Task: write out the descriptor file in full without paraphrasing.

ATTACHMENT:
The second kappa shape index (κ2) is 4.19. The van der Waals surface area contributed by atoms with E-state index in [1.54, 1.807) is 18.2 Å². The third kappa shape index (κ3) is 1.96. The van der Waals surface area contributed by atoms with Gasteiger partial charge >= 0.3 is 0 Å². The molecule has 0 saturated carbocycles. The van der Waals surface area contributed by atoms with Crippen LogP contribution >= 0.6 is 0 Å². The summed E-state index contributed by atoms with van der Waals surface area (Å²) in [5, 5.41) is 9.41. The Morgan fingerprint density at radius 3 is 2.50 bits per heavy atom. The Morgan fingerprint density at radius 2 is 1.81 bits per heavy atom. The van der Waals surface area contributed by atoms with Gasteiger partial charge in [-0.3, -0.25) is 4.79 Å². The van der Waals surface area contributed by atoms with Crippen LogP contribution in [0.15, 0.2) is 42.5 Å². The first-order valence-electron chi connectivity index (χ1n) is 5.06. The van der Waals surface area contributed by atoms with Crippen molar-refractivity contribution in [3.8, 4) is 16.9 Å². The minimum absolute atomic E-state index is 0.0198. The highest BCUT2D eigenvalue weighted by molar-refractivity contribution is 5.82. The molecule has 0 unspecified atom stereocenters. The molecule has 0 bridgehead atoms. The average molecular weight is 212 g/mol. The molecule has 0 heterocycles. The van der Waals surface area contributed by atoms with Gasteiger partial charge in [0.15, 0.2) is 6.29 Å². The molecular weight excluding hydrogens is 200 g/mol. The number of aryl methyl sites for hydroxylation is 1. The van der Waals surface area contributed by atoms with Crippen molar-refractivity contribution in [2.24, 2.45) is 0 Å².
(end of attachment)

The second kappa shape index (κ2) is 4.19. The van der Waals surface area contributed by atoms with E-state index in [1.54, 1.807) is 18.2 Å². The third kappa shape index (κ3) is 1.96. The van der Waals surface area contributed by atoms with Gasteiger partial charge >= 0.3 is 0 Å². The molecule has 0 saturated carbocycles. The van der Waals surface area contributed by atoms with Crippen LogP contribution >= 0.6 is 0 Å². The summed E-state index contributed by atoms with van der Waals surface area (Å²) in [5, 5.41) is 9.41. The Morgan fingerprint density at radius 3 is 2.50 bits per heavy atom. The Morgan fingerprint density at radius 2 is 1.81 bits per heavy atom. The van der Waals surface area contributed by atoms with Gasteiger partial charge in [-0.3, -0.25) is 4.79 Å². The van der Waals surface area contributed by atoms with Crippen LogP contribution in [0.15, 0.2) is 42.5 Å². The first-order valence-electron chi connectivity index (χ1n) is 5.06. The van der Waals surface area contributed by atoms with Crippen molar-refractivity contribution in [3.8, 4) is 16.9 Å². The minimum absolute atomic E-state index is 0.0198. The highest BCUT2D eigenvalue weighted by molar-refractivity contribution is 5.82. The molecule has 0 unspecified atom stereocenters. The molecule has 0 bridgehead atoms. The average molecular weight is 212 g/mol. The molecule has 0 heterocycles. The van der Waals surface area contributed by atoms with Gasteiger partial charge in [0.15, 0.2) is 6.29 Å². The molecular weight excluding hydrogens is 200 g/mol. The number of aryl methyl sites for hydroxylation is 1. The van der Waals surface area contributed by atoms with Crippen molar-refractivity contribution in [2.24, 2.45) is 0 Å².